the winter squash I am using to test this with has so far spread far into the garden and has fruited several hubards so far, another thing Im doing is pouring green manure tea into this trench and am observing closely during this test.
 
Nicanor Garza
Posts: 141
Location: Yakima county, Washington state
9
bike books cat forest garden greening the desert
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Alder Burns wrote:I'm beginning to think along similar lines, with already planted fruit trees and other permanent plants, currently under drip irrigation. The soil is such a tight clay that after running the irrigation for a few hours the water starts to plume sideways along the topsoil and not stay near the plant. Suspicion led me to drill into the soil with a long drill bit near the emitters and sure enough, only 6-8 inches down the soil was bone dry, even after several hours dripping! So now I have a 2 1/2 inch diameter auger on my heavy electric drill and I'm slowly (back permitting) making a couple of deep holes around each tree, directly under the emitters, and filling these with something durable and fluffy....wood chips at least, or hair, or fabric scraps, etc.....something to keep the hole from caving in. The emitter will gradially fill these holes and water can infiltrate much deeper than before. Later I realized that Brad Lancaster and others describe a similar idea, called "vertical mulching"......
can your clay be compared to a block of forming clay as far as tight goes?
 
Alder Burns
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I would think it might be comparable. Adobe was a popular building material during colonial times in this area. There is a significant amount of rocks, which interfere with both the hose and auger methods.... I do know that in most places in the yard, a hole dug down into the subsoil (say a foot deep or so) can often take two days to soak in when filled with water, which is a sign that the clay is tight enough to cause drainage issues with sensitive plants.....in this light, I planted the most sensitive plants (pistachios, pomegranate, apricot, nectarine, citrus) on raised mounds. I think I need to do this with the figs and persimmons too as these seem to be languishing.....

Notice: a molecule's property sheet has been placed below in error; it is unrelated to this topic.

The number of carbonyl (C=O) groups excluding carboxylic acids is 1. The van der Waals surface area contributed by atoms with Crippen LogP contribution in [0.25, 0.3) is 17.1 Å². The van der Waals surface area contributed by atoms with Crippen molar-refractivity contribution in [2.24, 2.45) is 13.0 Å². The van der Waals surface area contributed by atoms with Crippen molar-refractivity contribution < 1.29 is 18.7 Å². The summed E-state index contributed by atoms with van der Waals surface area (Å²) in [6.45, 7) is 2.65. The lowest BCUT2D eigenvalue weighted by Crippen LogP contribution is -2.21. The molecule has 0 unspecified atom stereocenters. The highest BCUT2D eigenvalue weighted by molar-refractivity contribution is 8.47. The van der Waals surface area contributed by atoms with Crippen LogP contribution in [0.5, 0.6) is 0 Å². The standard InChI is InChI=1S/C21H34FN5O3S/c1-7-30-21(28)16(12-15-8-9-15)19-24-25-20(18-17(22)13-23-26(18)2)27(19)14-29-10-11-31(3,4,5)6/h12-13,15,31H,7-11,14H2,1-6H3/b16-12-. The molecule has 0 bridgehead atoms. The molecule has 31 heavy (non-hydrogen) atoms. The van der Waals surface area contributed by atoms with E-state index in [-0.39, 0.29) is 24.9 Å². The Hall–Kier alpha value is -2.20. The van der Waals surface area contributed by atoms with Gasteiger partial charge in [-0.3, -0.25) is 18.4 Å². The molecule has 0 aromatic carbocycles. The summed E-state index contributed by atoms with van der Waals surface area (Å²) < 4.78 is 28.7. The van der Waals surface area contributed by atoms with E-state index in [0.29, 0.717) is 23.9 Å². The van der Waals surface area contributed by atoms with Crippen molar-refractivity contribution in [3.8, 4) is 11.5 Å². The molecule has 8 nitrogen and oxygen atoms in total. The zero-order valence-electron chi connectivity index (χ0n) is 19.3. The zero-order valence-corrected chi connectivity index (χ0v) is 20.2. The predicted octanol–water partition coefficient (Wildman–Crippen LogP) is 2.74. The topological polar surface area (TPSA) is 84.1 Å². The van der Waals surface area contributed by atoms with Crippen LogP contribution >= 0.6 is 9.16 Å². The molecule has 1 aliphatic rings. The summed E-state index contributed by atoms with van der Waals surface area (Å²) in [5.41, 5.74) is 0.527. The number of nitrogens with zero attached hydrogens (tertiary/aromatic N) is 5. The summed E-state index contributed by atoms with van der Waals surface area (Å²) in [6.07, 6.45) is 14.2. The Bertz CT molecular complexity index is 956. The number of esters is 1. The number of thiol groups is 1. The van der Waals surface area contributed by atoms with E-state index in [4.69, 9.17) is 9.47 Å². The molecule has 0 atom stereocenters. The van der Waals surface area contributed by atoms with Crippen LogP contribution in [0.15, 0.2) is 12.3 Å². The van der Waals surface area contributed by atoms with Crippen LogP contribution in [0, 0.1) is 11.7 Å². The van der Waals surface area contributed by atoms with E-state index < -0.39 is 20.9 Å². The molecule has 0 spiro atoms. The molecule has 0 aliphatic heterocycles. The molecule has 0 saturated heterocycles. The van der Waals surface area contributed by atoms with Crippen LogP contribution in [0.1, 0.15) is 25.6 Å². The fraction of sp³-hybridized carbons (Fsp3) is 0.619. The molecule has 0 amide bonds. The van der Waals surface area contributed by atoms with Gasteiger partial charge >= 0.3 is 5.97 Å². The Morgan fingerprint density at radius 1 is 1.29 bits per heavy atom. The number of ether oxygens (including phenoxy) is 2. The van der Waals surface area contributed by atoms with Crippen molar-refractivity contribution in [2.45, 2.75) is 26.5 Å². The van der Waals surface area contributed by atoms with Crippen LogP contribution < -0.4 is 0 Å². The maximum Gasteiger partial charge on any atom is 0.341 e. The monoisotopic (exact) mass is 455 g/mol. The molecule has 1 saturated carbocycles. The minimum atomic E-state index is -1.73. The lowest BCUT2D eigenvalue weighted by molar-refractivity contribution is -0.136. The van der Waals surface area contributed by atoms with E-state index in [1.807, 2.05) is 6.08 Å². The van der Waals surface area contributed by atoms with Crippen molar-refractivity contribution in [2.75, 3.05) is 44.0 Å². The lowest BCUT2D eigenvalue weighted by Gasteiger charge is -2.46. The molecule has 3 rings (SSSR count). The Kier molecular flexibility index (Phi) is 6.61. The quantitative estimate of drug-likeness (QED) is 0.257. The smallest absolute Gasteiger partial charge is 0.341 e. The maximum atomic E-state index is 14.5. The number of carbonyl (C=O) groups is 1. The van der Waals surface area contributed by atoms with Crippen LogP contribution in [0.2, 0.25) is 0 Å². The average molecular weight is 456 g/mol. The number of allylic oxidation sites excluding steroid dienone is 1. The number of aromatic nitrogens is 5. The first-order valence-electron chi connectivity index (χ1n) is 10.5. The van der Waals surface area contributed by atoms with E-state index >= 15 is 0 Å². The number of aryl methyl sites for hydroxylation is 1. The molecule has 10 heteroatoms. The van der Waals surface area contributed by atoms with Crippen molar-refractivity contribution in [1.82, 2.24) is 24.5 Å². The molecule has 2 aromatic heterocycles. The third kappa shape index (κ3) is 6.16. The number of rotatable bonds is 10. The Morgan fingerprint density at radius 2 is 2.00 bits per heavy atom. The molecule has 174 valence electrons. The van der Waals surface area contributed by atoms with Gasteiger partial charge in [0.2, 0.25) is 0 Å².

Peter Ellis
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Location: Central New Jersey
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Reminds me I should do some swales in my garden. Laden with mulch they will help retain moisture in my excessively drained sand.
Curious how the same technique can be beneficial in conditions at opposite ends of the spectrum.
 
Nicanor Garza
Posts: 141
Location: Yakima county, Washington state
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bike books cat forest garden greening the desert
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Peter Ellis wrote:Reminds me I should do some swales in my garden. Laden with mulch they will help retain moisture in my excessively drained sand.
Curious how the same technique can be beneficial in conditions at opposite ends of the spectrum.

Its kinda like a cross of swale and infiltration basin since there's no slope in the garden. the first time I did this successfully there have been worms eating up the mulch and making handfulls of fine grity soluble matter for the plants so take up.